When IT team and sales collaborate, it is the opportunity to confer the feeling that owning security is their responsibility. The key to security is getting every person to care about it, to set a shared value that we must “protect our house” both at home and in the office.

Rather than IT attempting to shackle sales, have them arm the sales team with market-leading mobile communication and collaboration tools that solve their problems, make them more productive and are, by their very nature, secure.

Finally, use the best technology has to offer to reduce non-selling administrative or customer service aspects of a loan officer’s role. Too often, those activities take up more time than the selling loans, and sadly are often created by poorly designed technology tools themselves. Ken agrees: “A mortgage company that understands how to minimize the amount of time a loan officer and her team spends doing administrative tasks, such as data entry and chasing borrowers for documents, will win by helping them be more productive.”

Hack Yourself

It sounds counterintuitive if not downright scary: invite hackers to analyze your systems, looking for security holes, and pay out a “bounty” when they find them. But PayPal, Western Union, Square, Simple and other financial services companies that have created or worked with so-called bug bounty programs say they’re an effective supplement for the work done by sometimes-strapped internal security folks.

Outside the industry, it’s become a common-enough practice that even the U.S. government launched a “Hack the Pentagon” program. Hackers have already found 100 vulnerabilities in Department of Defense systems and the program has paid out $15,000 to 1,400 participants.

Pay hackers to take your side and work with you, and avoid the legal, privacy, intellectual property and cyberfraud issues that result when they go it alone.

Companies that have been using bug bounty programs for years see only benefit to them. Along with the many other types of security defenses mortgage companies need, offering a bug bounty, or undergoing a quarterly penetration test, is likely to become a best practice in the industry.

Empower Your Customers

Two in three customers said they’d cease doing business with a company that experienced a breach where financial information was stolen. Half of the respondents to the global survey by Gemalto said they’d stop doing business with a company where personal information was stolen. A quarter of people said they’d consider legal action against the breached company.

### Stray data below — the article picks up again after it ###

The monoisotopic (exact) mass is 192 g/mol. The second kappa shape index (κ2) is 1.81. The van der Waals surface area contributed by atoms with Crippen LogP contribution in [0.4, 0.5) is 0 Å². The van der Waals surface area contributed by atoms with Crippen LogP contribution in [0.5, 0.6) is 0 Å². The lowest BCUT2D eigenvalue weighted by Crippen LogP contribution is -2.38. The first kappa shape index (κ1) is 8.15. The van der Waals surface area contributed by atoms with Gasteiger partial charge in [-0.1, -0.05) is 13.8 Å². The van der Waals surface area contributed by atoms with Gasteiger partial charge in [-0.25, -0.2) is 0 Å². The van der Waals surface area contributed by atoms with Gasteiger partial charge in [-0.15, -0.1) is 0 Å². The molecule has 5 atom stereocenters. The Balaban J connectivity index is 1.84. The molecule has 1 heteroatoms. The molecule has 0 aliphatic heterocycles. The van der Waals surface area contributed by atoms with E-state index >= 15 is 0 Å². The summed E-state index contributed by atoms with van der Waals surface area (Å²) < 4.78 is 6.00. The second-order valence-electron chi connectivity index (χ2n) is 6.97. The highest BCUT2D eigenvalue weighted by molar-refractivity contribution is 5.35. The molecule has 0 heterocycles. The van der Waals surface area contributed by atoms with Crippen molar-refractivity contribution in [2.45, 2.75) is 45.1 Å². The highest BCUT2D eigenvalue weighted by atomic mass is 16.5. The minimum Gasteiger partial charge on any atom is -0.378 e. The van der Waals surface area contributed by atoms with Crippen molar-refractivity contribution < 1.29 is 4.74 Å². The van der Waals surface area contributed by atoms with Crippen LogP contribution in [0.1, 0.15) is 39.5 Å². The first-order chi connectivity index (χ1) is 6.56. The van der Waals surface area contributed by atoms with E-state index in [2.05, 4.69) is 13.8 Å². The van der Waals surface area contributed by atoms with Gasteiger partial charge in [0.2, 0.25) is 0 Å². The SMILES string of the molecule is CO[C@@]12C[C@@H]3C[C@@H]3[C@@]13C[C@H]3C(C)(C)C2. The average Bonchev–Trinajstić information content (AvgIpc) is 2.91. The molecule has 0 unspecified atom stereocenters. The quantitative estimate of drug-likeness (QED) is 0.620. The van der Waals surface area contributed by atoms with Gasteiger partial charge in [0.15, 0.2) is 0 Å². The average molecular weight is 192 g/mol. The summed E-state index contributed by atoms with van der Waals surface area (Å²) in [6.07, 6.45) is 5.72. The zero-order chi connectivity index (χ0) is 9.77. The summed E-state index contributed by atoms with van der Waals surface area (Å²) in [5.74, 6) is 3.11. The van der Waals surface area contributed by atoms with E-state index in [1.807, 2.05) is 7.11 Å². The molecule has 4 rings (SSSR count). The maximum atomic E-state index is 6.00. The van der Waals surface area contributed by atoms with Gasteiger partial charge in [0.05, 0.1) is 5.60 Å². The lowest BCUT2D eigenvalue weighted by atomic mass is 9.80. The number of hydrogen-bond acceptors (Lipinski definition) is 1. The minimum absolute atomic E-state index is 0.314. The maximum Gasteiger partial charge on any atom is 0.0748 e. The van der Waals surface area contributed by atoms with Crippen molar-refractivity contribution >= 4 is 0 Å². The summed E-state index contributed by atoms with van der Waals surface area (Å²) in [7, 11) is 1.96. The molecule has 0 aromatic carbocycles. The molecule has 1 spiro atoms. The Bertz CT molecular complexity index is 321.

In fact, a mortgage company can even increase customer trust by telling borrowers about the security measures that they have put in place to protect their data. By being open about the efforts they are making with regards to data protection, like encrypting data in transit and at rest, they can be perceived as trusted innovators.

Mortgage companies can take this a step further and, as well as informing customers about what they are doing to protect them, can also tell them what to do in order to protect themselves and become safer users of their services — for example, instructing them not to send sensitive documents by email.


Security must be at the forefront of all decisions made by mortgage professionals. Rather than letting this slow you down or cripple your organization, use security as your asset to grow your business. Have your teams empower each other rather than limit the capabilities of each group. Challenge yourselves regularly.

Technology and proper processes unlock efficiencies and can improve not only the security of your clients information, but your bottom line as well.

About Maxwell

Maxwell is a lightweight digital mortgage platform, helping lending teams become more efficient and provide the digital experience borrowers expect. Maxwell was created on the principle that mortgage companies will win by betting on the augmentation of human ability, not by replacing it with faceless technology. At Maxwell, the power of the human relationship is core to how we build software.